14.946, Qs: Syntax, Morphology

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Tue Apr 1 01:59:48 UTC 2003


LINGUIST List:  Vol-14-946. Mon Mar 31 2003. ISSN: 1068-4875.

Subject: 14.946, Qs: Syntax, Morphology

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1)
Date:  Fri, 28 Mar 2003 23:10:29 -0800
From:  Tim Baldwin <tbaldwin at csli.Stanford.EDU>
Subject:  Syntax: web-based verb-particle experiment

2)
Date:  Sat, 29 Mar 2003 21:20:41 -0700 (MST)
From:  Dan Villa <dvilla at crl.NMSU.Edu>
Subject:  Morphology: Translation of Modality, Spanish to English

-------------------------------- Message 1 -------------------------------

Date:  Fri, 28 Mar 2003 23:10:29 -0800
From:  Tim Baldwin <tbaldwin at csli.Stanford.EDU>
Subject:  Syntax: web-based verb-particle experiment

Hi,


I am involved with joint research on the semantic compositionality of
English verb-particles, and looking for willing participants for a web
experiment. The experiment involves judging for each of a number of
English verb-particles, whether sentences which contain the
verb-particle always imply the verb and/or the particle. This is best
explained by some examples. "John put the picture up" tells us that
John put the picture somewhere and as a result of this action the
picture was up. There are no conceivable circumstances in which we say
that person put something up where it is not implied that that person
put that object and as a consequence that object was up. This might
seem obvious, but if we look at the other sentences then we can see
that these kinds of phrases are not always this
straightforward. "Barbara and Simon made out" tells us that Barbara
and Simon made out, but it does not tell us that they made anything,
or that before, during, or after the event, anything or anyone was
out. "Susan finished up her paper" tells us that Susan finished the
paper, but it doesn't tell us that anything was up. And in "Philip
gunned down the intruder", we can easily see that as a result of
Philip's action the intruder was down, but we would probably not want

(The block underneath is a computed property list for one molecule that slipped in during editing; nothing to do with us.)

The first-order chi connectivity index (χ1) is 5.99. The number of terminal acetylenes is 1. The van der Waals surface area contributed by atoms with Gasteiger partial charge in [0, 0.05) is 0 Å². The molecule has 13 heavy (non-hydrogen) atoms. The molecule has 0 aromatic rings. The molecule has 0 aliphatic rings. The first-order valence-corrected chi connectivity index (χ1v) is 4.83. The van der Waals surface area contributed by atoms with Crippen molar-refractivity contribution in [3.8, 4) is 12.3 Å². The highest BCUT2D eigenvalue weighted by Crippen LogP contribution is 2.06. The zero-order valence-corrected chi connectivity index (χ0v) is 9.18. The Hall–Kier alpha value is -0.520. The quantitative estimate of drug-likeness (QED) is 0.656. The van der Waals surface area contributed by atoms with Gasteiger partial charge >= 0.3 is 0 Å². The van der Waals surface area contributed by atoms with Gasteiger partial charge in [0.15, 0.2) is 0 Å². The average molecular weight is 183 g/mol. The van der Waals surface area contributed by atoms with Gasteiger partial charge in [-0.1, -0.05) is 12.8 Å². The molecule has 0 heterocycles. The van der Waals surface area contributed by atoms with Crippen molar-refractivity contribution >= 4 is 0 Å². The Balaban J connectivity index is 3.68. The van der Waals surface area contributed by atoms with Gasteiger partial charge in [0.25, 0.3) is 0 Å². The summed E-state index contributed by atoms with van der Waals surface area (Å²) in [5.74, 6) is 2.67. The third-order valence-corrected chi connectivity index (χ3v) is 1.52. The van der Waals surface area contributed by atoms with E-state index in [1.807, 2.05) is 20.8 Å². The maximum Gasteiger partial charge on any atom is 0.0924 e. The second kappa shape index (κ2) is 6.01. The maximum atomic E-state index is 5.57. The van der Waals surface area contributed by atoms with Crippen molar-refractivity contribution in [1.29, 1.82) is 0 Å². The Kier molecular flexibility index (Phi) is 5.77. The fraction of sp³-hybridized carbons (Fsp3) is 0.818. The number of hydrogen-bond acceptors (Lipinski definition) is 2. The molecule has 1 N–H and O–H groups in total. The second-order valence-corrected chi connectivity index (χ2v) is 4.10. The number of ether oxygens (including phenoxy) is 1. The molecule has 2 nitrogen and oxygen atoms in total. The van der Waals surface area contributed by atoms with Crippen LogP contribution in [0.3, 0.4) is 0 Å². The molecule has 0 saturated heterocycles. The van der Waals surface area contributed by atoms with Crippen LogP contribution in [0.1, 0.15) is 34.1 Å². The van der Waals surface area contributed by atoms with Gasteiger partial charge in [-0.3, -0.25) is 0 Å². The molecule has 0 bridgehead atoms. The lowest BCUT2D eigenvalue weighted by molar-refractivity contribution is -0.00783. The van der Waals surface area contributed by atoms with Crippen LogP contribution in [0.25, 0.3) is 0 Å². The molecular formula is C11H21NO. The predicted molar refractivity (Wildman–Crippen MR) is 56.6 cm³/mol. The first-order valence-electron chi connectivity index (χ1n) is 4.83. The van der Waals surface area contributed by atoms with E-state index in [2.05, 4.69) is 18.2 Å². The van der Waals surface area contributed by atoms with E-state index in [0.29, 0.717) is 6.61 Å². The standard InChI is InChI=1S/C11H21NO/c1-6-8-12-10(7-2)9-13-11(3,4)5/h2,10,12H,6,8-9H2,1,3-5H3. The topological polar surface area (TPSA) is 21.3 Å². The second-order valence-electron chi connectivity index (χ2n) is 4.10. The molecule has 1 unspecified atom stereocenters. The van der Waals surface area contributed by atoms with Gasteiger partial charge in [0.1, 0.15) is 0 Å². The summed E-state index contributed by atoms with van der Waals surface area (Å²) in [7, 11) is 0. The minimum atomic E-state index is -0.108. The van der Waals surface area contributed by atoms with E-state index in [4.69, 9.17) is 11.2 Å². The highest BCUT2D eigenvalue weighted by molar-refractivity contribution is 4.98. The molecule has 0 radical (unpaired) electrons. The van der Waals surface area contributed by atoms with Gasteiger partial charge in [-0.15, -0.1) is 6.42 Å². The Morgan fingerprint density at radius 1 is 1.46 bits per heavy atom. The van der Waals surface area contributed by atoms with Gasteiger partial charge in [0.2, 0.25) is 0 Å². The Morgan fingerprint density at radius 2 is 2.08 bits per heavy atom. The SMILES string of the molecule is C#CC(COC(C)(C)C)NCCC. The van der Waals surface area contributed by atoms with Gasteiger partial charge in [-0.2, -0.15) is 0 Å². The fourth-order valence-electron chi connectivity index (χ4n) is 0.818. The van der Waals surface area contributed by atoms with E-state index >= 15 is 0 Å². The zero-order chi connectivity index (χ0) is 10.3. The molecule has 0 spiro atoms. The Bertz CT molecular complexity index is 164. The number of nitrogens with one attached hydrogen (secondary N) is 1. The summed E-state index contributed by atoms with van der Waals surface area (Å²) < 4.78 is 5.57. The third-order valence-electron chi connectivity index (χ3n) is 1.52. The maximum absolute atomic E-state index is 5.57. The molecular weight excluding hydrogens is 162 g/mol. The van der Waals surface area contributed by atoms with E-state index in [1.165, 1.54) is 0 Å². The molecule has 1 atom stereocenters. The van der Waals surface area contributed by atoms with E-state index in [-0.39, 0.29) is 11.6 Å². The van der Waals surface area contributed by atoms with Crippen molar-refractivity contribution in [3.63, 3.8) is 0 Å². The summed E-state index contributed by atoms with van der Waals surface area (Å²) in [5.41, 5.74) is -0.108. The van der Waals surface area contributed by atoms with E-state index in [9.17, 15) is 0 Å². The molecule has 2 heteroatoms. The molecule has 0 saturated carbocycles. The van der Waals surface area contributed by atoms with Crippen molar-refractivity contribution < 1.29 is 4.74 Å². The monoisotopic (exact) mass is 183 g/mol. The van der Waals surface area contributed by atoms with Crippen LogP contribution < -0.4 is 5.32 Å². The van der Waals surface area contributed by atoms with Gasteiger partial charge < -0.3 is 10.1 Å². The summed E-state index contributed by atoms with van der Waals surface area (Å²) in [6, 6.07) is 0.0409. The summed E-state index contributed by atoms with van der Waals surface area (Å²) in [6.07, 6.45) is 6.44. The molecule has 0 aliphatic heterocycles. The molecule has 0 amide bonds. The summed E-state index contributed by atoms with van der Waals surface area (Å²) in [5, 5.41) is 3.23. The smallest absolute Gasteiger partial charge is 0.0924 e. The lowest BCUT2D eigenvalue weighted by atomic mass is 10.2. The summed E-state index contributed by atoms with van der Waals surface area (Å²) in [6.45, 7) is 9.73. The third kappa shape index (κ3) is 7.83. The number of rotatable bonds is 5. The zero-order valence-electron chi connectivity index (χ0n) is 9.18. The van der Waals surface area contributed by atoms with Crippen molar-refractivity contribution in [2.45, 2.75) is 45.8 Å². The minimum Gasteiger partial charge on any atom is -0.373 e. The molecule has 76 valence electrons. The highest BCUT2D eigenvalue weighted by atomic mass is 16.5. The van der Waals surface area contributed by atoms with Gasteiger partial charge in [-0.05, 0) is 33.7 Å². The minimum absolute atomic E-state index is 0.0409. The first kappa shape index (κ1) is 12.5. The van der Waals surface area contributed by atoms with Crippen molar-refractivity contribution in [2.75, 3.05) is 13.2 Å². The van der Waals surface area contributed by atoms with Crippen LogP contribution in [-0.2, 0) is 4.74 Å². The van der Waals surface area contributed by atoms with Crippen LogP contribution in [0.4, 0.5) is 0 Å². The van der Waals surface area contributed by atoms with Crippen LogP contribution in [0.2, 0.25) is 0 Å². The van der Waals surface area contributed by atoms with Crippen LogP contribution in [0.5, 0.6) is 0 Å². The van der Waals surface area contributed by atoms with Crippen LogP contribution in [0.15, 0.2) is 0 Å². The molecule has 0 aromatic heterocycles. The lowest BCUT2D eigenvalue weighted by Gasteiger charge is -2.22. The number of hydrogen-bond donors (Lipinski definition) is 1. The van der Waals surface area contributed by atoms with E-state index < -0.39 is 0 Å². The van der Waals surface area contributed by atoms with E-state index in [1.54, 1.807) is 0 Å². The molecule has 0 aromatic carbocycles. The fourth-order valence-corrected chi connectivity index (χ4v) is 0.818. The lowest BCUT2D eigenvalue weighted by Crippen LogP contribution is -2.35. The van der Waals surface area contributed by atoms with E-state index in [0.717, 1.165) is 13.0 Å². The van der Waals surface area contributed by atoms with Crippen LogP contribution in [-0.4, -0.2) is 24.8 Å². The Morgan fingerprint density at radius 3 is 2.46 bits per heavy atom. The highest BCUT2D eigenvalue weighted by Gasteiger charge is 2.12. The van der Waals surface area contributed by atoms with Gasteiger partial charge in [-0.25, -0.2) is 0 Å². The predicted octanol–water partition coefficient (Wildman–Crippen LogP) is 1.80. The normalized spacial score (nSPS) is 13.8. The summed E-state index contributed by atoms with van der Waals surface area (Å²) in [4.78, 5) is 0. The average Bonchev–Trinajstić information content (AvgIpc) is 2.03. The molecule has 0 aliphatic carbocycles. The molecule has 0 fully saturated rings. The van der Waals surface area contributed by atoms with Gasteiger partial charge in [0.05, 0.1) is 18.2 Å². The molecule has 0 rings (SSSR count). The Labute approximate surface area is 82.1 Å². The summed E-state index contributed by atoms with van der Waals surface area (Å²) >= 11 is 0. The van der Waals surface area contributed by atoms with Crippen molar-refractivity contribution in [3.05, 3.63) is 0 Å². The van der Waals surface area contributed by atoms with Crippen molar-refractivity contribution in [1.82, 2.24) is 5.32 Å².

to say that Philip gunned.

If you are interested in learning more about the experiment or
participating, you should enter http://www.language-experiments.org
into your web browser. You should then click on the "Word Meaning
Experiment" link in the list of studies, and this will take you to a
page containing detailed instructions on how to continue. Any comments
on the experimental set-up or data are also very welcome.




Tim


-------------------------------- Message 2 -------------------------------

Date:  Sat, 29 Mar 2003 21:20:41 -0700 (MST)
From:  Dan Villa <dvilla at crl.NMSU.Edu>
Subject:  Morphology: Translation of Modality, Spanish to English

I would like elicit responses on the translation of the Spanish modal
_deber_, specifically as inflected in the future tense, into
English. The context for the translation is as follows:

Todos los alumnos _debera'n pasar_ un examen comprensivo al final del
cuarto semestre.

(I intentionally omit the orthographic accent over the _a_ in the
auxiliary verb, as not all code pages will represent it correctly.) I am
interested in the reading of this usage as an agent-oriented modal (cf
Bybee et al 1994). Please reply to me directly; if there is sufficient
interest, I will post a summary of results. Thank you!

Daniel Villa
New Mexico State University

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